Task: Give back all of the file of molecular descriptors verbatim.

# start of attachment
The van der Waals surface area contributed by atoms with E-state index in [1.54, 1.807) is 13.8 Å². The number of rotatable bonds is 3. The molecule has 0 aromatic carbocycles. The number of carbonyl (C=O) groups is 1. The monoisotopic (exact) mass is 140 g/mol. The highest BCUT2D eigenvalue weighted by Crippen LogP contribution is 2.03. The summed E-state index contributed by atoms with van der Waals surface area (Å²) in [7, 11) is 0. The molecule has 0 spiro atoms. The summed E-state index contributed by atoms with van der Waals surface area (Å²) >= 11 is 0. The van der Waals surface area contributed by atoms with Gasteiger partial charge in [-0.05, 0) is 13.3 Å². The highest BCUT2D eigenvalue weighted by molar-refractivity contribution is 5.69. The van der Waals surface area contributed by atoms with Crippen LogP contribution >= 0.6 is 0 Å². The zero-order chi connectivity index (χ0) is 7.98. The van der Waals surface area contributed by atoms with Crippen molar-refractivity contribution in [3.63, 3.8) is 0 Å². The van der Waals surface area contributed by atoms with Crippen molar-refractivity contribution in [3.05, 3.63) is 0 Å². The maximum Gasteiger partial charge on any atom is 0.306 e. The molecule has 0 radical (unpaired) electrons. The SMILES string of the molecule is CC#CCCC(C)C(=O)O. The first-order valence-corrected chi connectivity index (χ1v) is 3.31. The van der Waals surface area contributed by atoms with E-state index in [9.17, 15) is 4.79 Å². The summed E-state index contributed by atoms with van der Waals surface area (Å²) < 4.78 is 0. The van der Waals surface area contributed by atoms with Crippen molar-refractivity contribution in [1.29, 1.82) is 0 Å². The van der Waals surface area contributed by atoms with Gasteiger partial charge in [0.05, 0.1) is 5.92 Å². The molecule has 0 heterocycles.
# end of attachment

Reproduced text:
The van der Waals surface area contributed by atoms with E-state index in [1.54, 1.807) is 13.8 Å². The number of rotatable bonds is 3. The molecule has 0 aromatic carbocycles. The number of carbonyl (C=O) groups is 1. The monoisotopic (exact) mass is 140 g/mol. The highest BCUT2D eigenvalue weighted by Crippen LogP contribution is 2.03. The summed E-state index contributed by atoms with van der Waals surface area (Å²) in [7, 11) is 0. The molecule has 0 spiro atoms. The summed E-state index contributed by atoms with van der Waals surface area (Å²) >= 11 is 0. The van der Waals surface area contributed by atoms with Gasteiger partial charge in [-0.05, 0) is 13.3 Å². The highest BCUT2D eigenvalue weighted by molar-refractivity contribution is 5.69. The van der Waals surface area contributed by atoms with Crippen LogP contribution >= 0.6 is 0 Å². The zero-order chi connectivity index (χ0) is 7.98. The van der Waals surface area contributed by atoms with Crippen molar-refractivity contribution in [3.63, 3.8) is 0 Å². The van der Waals surface area contributed by atoms with Crippen molar-refractivity contribution in [3.05, 3.63) is 0 Å². The maximum Gasteiger partial charge on any atom is 0.306 e. The molecule has 0 radical (unpaired) electrons. The SMILES string of the molecule is CC#CCCC(C)C(=O)O. The first-order valence-corrected chi connectivity index (χ1v) is 3.31. The van der Waals surface area contributed by atoms with E-state index in [9.17, 15) is 4.79 Å². The summed E-state index contributed by atoms with van der Waals surface area (Å²) < 4.78 is 0. The van der Waals surface area contributed by atoms with Crippen molar-refractivity contribution in [1.29, 1.82) is 0 Å². The van der Waals surface area contributed by atoms with Gasteiger partial charge in [0.05, 0.1) is 5.92 Å². The molecule has 0 heterocycles.